Many of the legal requirements relating to safety start at the design level moving up to management of projects and then construction companies. If we take for example the Construction (Design and Management) Regulations 2015 this was introduced to improve health and safety right across the industry. The regulations cover areas such as:-
- Risk management of projects from start to finish
- The matching of employee roles with their specific experience
- Co-operation and co-ordination between all parties
- Using the correct information to calculate risks
- Ensuring that relevant parties are aware of the project’s risk profile
- Continually consult and engage with workers and manage new risks
While the regulations define commercial and domestic clients they still offer an enhanced degree of protection and liability on all duty holders. Effectively, parties which are appointed to carry out various tasks are legally obliged to ensure safety and manage all risks. The majority of the general public only see construction sites at the operational end and don’t always appreciate the role of designers and contractors in managing projects. However, this regulation in particular places an array of legal liabilities on these parties.
Over the years we have seen many common injuries across construction sites which have often led to significant personal injury claims. These include:-
- Head injuries
- Trips, slips and falls
- Cuts and abrasions
- Crush injuries
- Puncture wounds
Unfortunately, as we touched on above, there have also been a number of fatalities across construction sites in the UK. It is fair to say that safety has improved of late but regulations such as the Construction (Design and Management) Regulations 2015 are a useful means of reminding all parties of their legal obligations.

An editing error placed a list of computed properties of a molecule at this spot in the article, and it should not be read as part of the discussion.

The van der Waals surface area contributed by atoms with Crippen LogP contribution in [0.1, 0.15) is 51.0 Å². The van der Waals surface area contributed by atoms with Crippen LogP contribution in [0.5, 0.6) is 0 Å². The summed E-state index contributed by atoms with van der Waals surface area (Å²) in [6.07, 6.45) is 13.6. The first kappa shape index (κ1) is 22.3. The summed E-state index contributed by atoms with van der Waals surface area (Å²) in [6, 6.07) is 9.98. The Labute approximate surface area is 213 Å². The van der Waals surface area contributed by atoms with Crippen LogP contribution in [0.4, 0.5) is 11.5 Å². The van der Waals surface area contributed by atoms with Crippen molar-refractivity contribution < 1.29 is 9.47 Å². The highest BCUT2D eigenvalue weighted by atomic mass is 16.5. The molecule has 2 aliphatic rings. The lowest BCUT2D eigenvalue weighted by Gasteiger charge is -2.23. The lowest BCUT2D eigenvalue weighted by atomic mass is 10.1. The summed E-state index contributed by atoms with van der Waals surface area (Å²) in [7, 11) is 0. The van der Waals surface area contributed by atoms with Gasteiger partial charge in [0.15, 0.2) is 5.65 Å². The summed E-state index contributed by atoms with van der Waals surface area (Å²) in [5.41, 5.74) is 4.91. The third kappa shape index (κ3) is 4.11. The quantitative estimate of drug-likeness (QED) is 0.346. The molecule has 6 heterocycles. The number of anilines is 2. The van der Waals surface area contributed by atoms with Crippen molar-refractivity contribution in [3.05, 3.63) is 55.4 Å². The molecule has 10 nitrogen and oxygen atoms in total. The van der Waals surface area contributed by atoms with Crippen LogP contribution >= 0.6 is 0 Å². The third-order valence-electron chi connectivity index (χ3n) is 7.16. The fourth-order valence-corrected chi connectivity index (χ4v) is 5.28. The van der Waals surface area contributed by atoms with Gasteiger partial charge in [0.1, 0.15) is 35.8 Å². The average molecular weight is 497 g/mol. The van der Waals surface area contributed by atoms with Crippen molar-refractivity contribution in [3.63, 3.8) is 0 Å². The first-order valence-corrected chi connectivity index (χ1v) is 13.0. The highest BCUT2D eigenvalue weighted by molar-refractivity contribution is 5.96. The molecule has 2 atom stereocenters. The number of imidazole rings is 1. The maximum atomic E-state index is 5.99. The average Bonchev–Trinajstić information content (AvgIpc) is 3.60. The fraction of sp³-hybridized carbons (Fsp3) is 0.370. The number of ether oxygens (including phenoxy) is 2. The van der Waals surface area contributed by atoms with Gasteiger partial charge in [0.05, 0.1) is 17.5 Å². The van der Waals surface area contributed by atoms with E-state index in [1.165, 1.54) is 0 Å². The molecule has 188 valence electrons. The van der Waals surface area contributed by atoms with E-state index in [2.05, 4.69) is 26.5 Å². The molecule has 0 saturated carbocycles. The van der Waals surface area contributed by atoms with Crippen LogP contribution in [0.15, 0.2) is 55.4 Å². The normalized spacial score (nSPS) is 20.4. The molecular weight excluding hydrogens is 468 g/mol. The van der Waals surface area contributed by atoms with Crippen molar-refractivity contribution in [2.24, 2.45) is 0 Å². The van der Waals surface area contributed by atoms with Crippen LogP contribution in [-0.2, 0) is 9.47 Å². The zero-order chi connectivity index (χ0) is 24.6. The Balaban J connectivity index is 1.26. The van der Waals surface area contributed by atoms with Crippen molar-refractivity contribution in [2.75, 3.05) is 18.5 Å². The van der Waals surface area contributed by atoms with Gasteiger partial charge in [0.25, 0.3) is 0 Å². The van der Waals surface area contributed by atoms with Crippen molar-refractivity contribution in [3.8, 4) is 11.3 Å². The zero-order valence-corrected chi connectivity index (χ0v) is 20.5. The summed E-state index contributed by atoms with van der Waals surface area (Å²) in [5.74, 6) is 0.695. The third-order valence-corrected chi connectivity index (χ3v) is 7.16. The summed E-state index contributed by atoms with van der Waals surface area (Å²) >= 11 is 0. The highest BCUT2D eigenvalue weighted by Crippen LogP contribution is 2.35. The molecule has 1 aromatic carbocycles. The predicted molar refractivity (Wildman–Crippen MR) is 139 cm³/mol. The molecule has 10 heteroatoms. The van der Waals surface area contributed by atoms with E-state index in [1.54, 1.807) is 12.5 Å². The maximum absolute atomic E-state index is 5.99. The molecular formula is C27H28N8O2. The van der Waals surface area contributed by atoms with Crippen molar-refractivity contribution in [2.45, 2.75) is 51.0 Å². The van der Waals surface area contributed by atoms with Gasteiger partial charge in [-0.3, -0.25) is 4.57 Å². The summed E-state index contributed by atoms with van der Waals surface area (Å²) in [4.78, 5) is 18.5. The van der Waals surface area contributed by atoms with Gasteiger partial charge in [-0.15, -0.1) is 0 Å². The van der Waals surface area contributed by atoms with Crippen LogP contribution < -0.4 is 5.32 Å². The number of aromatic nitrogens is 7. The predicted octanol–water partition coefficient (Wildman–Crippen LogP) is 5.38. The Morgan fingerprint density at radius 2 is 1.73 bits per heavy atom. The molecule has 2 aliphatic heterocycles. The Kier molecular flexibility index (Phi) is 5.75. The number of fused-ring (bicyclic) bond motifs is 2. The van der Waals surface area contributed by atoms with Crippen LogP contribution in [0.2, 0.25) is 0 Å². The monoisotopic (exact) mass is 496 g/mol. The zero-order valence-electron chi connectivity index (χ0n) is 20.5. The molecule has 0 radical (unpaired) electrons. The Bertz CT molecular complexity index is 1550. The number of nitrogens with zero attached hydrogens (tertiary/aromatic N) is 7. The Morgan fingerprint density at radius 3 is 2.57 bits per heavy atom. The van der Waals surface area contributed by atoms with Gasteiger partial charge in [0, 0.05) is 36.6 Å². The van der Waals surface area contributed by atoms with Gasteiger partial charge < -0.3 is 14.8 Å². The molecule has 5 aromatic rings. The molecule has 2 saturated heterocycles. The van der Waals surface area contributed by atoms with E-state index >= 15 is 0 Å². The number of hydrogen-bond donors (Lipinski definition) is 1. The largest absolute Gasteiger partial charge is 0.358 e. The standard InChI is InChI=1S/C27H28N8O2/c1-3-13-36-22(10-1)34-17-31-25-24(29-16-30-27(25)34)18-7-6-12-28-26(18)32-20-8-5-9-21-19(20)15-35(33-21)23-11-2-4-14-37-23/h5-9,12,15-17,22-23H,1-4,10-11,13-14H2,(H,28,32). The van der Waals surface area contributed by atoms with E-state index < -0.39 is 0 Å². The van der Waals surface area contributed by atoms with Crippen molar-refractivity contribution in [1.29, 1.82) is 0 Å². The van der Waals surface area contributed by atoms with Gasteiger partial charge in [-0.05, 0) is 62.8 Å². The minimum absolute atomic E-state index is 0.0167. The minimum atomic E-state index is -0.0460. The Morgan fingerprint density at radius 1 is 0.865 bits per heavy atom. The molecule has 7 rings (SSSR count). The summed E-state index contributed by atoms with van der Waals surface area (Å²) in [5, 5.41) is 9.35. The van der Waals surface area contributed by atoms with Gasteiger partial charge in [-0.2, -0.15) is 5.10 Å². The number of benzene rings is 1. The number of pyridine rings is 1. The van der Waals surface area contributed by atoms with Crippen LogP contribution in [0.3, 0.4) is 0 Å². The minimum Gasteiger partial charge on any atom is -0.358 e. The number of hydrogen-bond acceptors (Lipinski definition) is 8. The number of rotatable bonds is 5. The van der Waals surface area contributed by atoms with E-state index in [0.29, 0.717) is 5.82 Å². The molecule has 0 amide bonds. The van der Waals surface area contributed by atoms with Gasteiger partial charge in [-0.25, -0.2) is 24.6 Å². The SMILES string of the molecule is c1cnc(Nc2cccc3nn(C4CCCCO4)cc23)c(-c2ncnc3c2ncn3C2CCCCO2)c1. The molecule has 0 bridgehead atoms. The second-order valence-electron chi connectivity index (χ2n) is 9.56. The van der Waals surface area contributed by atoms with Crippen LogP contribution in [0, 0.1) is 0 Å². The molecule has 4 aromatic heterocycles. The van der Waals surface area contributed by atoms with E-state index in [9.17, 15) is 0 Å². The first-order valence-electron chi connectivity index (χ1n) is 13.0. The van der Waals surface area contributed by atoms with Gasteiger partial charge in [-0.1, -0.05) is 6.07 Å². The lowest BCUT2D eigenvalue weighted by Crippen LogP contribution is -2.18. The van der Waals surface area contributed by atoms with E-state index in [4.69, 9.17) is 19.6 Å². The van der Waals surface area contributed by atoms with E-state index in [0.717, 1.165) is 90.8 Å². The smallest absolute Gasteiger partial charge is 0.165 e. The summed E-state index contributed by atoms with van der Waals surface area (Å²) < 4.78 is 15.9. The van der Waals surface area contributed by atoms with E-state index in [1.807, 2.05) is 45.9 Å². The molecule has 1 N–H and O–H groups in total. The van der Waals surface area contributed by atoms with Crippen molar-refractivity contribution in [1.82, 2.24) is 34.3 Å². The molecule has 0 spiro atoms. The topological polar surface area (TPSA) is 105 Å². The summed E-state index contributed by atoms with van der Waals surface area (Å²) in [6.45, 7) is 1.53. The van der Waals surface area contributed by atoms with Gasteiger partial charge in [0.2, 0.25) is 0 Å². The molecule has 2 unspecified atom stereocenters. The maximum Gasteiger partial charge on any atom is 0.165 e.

Attention To Legal Detail
If you have ever sat down and read the documentation accompanying new regulations from start to finish you will realise the attention to detail. Over the years the authorities have built layer upon layer of regulations to clarify legal obligations and liabilities. This has removed the vast majority of “wriggle room” which companies and third parties often used to escape prosecution. As ever, the vast majority of regulations are targeted towards rogue elements of various businesses and areas of society but can have a wider impact.
Whether you are running a multi-million pound business, or a relatively small operation, it is imperative that your employees receive regular training and regulatory updates. Ignorance is not a defence in the court room, legal liabilities are taken very seriously and an inability to invest in employee training can lead to large compensation claims. Even though every business would prefer to have their employees income earning 100% of the time this is not possible. A failure to appreciate and invest time, money and effort in employee training could prove extremely damaging.
Entrepreneurs often take a dim view of the never-ending introduction of new regulations and business guidelines. In the majority of cases these new regulations will simply clarify existing actions by responsible parties but wrap them up in legal speak. If we look at new regulations surrounding GDPR, private landlords and health and safety on construction sites, there are common threads – the management of risk and constant training and education of the workforce. Ignore these at your peril!